Marge felt conflicted; and it showed in her body language: Right foot stood on left, thighs pressed together, left palm pressing right arm, right hand tapping chin. It was all rather pensive, and nervous, like she might jump out of her skin at the slightest provocation.
“I want to go with the flow, but I don’t trust the Tao. I’m too frightened.” she said.
“That is because you’ve been told that trust is the antidote to fear, but it’s not.” explained Shifu. “Every healthy mammal is born with the tendency to blindly trust its parental figures. But something magical happens in puberty. And like most things pubescent, it can be rather messy.
We, each of us, shift gears from being devoted to authority figures, to loving everyone as our peers, but with a healthy dose of skepticism. A child might first trust the Tao and then apply the advice of the Tao Te Ching, but for a healthy adult it’s the other way around. First we read Lao Tzu’s tome and then we test its claims by putting his advice into practice and noticing the results.”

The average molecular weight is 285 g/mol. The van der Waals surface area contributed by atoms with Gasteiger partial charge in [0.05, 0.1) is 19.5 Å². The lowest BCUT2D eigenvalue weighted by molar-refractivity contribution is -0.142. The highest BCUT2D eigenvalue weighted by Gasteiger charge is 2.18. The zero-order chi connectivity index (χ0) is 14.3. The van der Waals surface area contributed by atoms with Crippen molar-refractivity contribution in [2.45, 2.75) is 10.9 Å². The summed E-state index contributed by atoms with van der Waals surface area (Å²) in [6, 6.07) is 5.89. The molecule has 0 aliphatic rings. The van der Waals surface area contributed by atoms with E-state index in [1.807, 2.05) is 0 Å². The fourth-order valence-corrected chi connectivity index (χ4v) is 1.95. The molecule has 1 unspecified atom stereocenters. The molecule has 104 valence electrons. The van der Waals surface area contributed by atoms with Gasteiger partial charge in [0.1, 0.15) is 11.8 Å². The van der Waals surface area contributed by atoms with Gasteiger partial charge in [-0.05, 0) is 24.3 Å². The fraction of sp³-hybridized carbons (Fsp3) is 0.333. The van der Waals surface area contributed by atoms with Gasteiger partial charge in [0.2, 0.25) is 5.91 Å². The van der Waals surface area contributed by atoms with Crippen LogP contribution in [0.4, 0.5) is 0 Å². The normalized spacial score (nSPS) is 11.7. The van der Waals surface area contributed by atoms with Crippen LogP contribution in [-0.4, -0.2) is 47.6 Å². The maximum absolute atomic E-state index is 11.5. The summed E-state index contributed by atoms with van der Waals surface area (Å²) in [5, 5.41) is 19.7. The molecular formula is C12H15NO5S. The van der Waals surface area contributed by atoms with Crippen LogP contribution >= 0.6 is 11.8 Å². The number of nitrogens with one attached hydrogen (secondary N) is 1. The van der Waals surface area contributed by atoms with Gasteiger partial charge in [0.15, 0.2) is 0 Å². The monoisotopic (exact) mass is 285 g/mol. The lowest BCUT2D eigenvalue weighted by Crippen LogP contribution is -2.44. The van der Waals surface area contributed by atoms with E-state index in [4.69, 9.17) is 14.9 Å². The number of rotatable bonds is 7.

“But its cryptic and opaque, how am I to understand it? Do I need a commentary?” Marge confided.
“It’s short enough. You could recite 6 passages in less than 15 minuets. Do that every 12 hours and you’ll get through the Tao Te Ching EVERY week; that’s 52 times annually. In the meantime find someone to teach you an easy way to meditate.”
Let us conclude
with a simple
call to action
In the Tibetan tradition Lamas are supported
not by monasteries but by students
as such the production of these livestreams,
blogs, and class materials is supported
by the generosity of viewers, and listeners, and readers
just like you.
Join our nightly livestream.
Download FREE practice materials.